**EDIT** I feel like I totally went off track in this post but once I started writing it, I was on a roll.
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You aren’t alone anymore.
What’s the hardest part of your illness, invisible or otherwise? Let us know down in the comments!
About an hour ago, I received a blog request asking my thoughts on Invisible Illnesses and the impact it can have not just on those suffering, but family members as well.
Here I am, almost 6 years into my Chronic Illness Journey and I’m still blown away by the words and actions of those who make the saying “Seeing is believing” to be true, no matter how well meaning they might be.
If we look fine on the outside but they can’t see what’s wrong with us, a lot of people assume we must be faking.
I did not say that to be rude or put others down. Before I got sick, I probably had that same mindset as so many others in our world.
Most people I’ve tried talking to about this believe if you can’t see it, it must not be real. Chronic Pain, invisible or not, is very real.
Chronic Pain is hard enough all by it self. Throw in people openly or secretly believing that we just want attention and it makes it that much harder. Even harder still is dealing with an invisible illness while looking fine on the outside.
I know for me personally, I’ve always been at war with myself, trying to decide what I want more. To educate others about my illness, or to try and hide how bad it is because I fear losing those I love.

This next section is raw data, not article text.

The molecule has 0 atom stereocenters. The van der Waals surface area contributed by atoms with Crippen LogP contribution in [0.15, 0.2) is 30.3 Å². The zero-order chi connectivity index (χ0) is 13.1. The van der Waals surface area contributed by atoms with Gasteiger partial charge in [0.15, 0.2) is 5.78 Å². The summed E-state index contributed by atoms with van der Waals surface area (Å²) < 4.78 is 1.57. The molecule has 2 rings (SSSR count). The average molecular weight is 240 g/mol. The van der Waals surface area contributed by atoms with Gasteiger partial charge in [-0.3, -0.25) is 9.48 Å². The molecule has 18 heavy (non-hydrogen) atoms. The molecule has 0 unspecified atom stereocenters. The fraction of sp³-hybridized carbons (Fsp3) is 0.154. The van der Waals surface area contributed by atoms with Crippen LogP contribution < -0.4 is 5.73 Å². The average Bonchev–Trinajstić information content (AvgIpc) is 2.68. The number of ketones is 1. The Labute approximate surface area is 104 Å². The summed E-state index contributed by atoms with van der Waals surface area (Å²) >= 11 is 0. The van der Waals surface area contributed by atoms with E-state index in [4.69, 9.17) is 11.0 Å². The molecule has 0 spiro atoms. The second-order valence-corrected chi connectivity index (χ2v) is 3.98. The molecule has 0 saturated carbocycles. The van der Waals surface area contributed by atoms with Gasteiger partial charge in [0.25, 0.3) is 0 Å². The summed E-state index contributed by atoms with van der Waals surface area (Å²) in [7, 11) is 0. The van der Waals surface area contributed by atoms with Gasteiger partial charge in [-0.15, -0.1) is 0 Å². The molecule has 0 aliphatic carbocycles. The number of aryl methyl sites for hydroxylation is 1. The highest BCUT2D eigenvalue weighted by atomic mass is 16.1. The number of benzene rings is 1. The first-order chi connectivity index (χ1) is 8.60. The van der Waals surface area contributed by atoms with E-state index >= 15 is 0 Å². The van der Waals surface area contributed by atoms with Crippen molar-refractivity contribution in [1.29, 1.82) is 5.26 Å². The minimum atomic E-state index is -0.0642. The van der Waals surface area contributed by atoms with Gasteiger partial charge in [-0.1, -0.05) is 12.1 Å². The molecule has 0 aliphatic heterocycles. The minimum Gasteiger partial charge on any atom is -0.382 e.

I’m almost 6 years in and I still feel ant sized when I’m asked to verify my illness “otherwise you just want attention”
What most people don’t get is no one should have to explain or justify their illness but many of us keep trying to make them understand that its not all in our heads. That we really are sick. That just because we were able to do something before that we should be able to do again today.
Being asked to “prove” how sick we are brings up a lot of guilt because “maybe it is all in my head” or the stinging words of someone who saw you walking around fine without help yesterday yet today you are in a wheelchair so you must be faking.
From a recent personal experience I had with family admitting they didn’t believe I was even sick because I “could have found a way to fake labs, test results, surgeries and so on.” I once again I feel ant sized.
Its heartbreaking how many people have the mindset of not just disbelief in our conditions but also that since they don’t believe us that they don’t have to support us as we go through this.
I’ve said it a million times that I can deal with their disbelief of my conditions but just because they don’t believe me that doesn’t mean they can give up on me until I stop “faking”.
They can think what they want, I can’t make them believe me. But to hear the disbelief is like a punch to the gut. Add on how hard having an invisible illness is while losing support because of your “so called Invisible Illness” and you may feel ready to explode.
I have started our towns first Chronic Pain Support Group and its amazing how much better we feel knowing we aren’t going through this alone.
Trust me, when you finally find someone who understands and deals with the Chronic Illness part of your life along with you, you are never alone.